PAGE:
Type of book: prequel, fantasy, hobbits, dragons, dwarfs, wizard, magic, Gollum, origins, magic ring, adventure

Year it was published: 1937

Summary:

"In a hole in the ground there lived a hobbit. Not a nasty, dirty, wet hole, filled with the ends of worms and an oozy smell, nor yet a dry, bare, sandy hole with nothing in it to sit down on or to eat: it was a hobbit-hole, and that means comfort."

The hobbit-hole in question belongs to one Bilbo Baggins, an upstanding member of a "little people, about half our height, and smaller than the bearded dwarves." He is, like most of his kind, well off, well fed, and best pleased when sitting by his own fire with a pipe, a glass of good beer, and a meal to look forward to. Certainly this particular hobbit is the last person one would expect to see set off on a hazardous journey; indeed, when Gandalf the Grey stops by one morning, "looking for someone to share in an adventure," Baggins fervently wishes the wizard elsewhere. No such luck, however; soon 13 fortune-seeking dwarves have arrived on the hobbit's doorstep in search of a burglar, and before he can even grab his hat or an umbrella, Bilbo Baggins is swept out his door and into a dangerous adventure.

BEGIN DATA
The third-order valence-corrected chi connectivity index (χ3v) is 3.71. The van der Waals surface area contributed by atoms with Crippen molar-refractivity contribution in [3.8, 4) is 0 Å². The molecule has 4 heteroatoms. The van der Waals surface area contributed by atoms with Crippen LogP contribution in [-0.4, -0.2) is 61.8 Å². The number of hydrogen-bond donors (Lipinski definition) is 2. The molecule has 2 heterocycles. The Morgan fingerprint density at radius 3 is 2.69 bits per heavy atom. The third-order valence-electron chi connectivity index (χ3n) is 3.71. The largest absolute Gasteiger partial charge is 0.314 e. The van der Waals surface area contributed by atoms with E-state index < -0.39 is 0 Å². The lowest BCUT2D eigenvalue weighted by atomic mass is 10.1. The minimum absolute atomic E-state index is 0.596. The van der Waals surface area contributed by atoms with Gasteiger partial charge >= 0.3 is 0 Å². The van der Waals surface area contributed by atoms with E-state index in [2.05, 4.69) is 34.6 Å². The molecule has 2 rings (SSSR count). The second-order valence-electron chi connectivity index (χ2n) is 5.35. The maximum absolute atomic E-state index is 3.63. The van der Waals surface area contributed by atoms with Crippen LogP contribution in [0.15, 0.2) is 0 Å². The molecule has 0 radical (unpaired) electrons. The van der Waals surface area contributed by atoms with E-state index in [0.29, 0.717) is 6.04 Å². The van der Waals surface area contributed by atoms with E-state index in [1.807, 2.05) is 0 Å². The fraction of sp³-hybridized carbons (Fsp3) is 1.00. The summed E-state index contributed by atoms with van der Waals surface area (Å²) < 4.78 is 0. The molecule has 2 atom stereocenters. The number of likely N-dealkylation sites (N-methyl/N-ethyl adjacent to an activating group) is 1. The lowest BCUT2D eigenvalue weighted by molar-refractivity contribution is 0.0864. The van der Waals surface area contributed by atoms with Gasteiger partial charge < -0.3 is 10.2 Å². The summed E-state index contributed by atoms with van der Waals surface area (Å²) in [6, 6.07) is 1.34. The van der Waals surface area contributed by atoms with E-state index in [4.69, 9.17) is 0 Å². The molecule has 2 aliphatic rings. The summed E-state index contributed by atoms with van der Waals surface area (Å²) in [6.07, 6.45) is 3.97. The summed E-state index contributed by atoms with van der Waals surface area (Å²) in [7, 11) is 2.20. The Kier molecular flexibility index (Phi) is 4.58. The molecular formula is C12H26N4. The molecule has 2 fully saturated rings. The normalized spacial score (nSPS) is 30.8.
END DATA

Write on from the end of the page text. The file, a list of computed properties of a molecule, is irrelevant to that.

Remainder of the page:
The dwarves' goal is to return to their ancestral home in the Lonely Mountains and reclaim a stolen fortune from the dragon Smaug. Along the way, they and their reluctant companion meet giant spiders, hostile elves, ravening wolves--and, most perilous of all, a subterranean creature named Gollum from whom Bilbo wins a magical ring in a riddling contest. It is from this life-or-death game in the dark that J.R.R. Tolkien's masterwork, The Lord of the Rings, would eventually spring. Though The Hobbit is lighter in tone than the trilogy that follows, it has, like Bilbo Baggins himself, unexpected iron at its core. Don't be fooled by its fairy-tale demeanor; this is very much a story for adults, though older children will enjoy it, too. By the time Bilbo returns to his comfortable hobbit-hole, he is a different person altogether, well primed for the bigger adventures to come--and so is the reader. --Alix Wilber

Characters:

Besides Bilbo and Gandalf, the characters are dull and boring somehow. I am not sure why, but it feels that the characters are just names and I couldn't travel into their thoughts and personalities. Thorin did stand out as well, but besides names I can't remember their personalities. All I know is that I couldn't connect to them and felt alienated.

Theme:

Expect the unexpected.

Plot:

The story is simple to follow and is written in third person narrative from Bilbo's point of view. It reads like a child's adventure, but again, it doesn't sparkle and crackle with life but is dull instead. Its similar to Lewis Carroll (when I read it for fun years ago, I swear I thought it was a zero star book...) Tolkien tries to make the book good, but it didn't work for me sorry to say.

Author Information:
(from goodreads.com)
born
January 03, 1892 in Bloemfontein, South Africa

died
September 02, 1973

gender
male

website
http://www.tolkienestate.com/

genre